When Fray closed in March, the co-owners of the shuttered East Vancouver eatery revealed that its buyers plan to turn the place into a vegan restaurant.
That fully vegan restaurant is called Graze (3980 Fraser Street), and its opening is set for early May. This week, Graze co-owners Michael Lyons and Bridget Burns told the Georgia Straight that their establishment will serve brunch and dinner, and fall into the casual fine-dining category.
“We really felt that there was a big gap in the market here for people that are looking for a healthy, well-balanced, familiar, comforting, satiating meal that’s also plant-based,” Lyons said, seated next to Burns in a booth at the restaurant.
Lyons, a 42-year-old entrepreneur, is Graze’s majority owner. Burns, the 31-year-old blogger behind The Vegan Project, is the restaurant’s general manager. The Mount Pleasant residents have hired Karen McAthy, the co-owner of Good Girl Bad Girl Preserves and the former chef at the W2 Media Café, as Graze’s executive chef.
Last month, Fray co-owners Kyle Polanski and Chris Parry blamed a “partnership dispute” for the sale of their popular eatery near the intersection of Fraser Street and East 24th Avenue. In a statement posted online, they claimed that “a minority shareholder recently signed a contract to sell the business, against the instructions of the majority of investors”, exposing them to a lawsuit.
Lyons maintained that no threat of legal action was necessary to see the deal go through.
“We really don’t know the details of their internal problems,” Lyons stated. “It was on the market for eight months and so we bought it.”
Lyons and Burns took possession of the 88-seat space last week. They plan to overhaul the bar, set up a lounge area, and paint a mural on one wall. The aim is to create a “natural and comfortable” setting. This means lots of green, wood, and, according to Burns, a “balance of repurposed, vintage stuff with new—pops of new”.
As for the food, Lyons said the menu will feature “creative twists on traditional items”. Dishes to watch out for include a fire-roasted vegetable pot pie with mashed sweet potatoes, gluten-free perogies, a Benedict, and pickled beet, yam, and sweet potato fries.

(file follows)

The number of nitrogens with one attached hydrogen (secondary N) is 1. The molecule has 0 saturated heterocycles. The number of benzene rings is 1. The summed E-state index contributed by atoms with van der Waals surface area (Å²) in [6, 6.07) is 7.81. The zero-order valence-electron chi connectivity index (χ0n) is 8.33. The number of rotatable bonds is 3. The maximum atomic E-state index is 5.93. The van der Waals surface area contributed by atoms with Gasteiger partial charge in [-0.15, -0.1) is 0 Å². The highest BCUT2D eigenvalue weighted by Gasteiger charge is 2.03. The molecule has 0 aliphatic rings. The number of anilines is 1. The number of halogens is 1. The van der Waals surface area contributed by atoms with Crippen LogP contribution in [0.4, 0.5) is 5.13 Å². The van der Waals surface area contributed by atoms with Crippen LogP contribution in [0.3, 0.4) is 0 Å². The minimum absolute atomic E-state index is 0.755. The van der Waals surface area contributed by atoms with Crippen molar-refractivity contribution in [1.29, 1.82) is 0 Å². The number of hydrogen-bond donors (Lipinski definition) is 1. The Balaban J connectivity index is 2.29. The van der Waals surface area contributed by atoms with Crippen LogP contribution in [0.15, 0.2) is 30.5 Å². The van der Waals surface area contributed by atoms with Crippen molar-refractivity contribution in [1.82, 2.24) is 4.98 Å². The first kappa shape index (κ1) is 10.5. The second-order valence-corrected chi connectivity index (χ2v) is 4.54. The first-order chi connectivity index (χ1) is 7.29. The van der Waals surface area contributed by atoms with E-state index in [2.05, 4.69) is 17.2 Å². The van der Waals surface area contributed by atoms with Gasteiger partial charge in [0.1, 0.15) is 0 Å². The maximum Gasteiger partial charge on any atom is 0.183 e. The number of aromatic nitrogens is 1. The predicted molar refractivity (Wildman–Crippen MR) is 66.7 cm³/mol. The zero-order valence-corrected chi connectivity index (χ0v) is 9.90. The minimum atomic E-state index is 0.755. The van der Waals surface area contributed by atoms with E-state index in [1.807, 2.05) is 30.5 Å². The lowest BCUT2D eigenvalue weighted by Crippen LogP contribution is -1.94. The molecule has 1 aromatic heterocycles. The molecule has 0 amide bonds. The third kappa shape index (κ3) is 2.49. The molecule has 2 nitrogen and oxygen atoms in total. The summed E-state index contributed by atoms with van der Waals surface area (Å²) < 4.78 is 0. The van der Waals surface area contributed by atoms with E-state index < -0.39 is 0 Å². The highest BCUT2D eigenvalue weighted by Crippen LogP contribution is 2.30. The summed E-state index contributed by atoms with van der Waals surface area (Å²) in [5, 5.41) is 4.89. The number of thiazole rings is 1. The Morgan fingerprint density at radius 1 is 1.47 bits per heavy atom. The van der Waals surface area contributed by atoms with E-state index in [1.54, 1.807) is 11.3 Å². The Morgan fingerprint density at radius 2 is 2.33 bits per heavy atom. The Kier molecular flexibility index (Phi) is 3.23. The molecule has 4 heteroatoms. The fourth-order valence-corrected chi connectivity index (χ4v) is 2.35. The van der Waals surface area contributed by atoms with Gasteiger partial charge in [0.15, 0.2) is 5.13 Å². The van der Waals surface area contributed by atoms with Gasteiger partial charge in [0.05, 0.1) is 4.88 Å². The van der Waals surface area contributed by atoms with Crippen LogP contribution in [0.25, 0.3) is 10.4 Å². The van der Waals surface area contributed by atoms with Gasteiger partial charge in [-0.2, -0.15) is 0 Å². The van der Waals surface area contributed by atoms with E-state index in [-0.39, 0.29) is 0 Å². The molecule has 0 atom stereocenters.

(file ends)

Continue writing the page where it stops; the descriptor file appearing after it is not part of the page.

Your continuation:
The focus is cooked food, but there will be raw options. Ingredients will be local and organic as much as possible. Starters are expected to go for $6 to $11, while mains will cost $14 to $18.
“We want to appeal to omnivores,” Burns said. “We want them to come in and try and be excited and inspired by the food.”
Graze has inherited Fray’s food-primary liquor licence. Notably, all the alcohol will be vegan. (Many common beers, wines, and liquors use animal products in the filtration process or as ingredients.)
The restaurant will be open for dinner six nights a week and for brunch on weekends. But the co-owners said they’d consider changing their minds about closing on Mondays if there was demand for a Meatless Monday option.
They also want to run Graze in a sustainable manner. To this end, they will have on-site composting and are looking at ways to use rainwater. The back parking lot will become a garden that will grow kale, tomatoes, and herbs for seasonal specials, and they also plan to source some produce from urban farms.
“It’s making the plant-based food really accessible to people with all kinds of diets and achieving that multisided benefit of not having to worry about the environmental impact or a compassionate issue and knowing that you’re getting healthy food every time you dine,” Lyons said.
Lyons and Burns admitted they’ve talked about potentially starting up a food truck and even more restaurants at other locations. But, for now, they’re focused on getting Graze ready for opening day.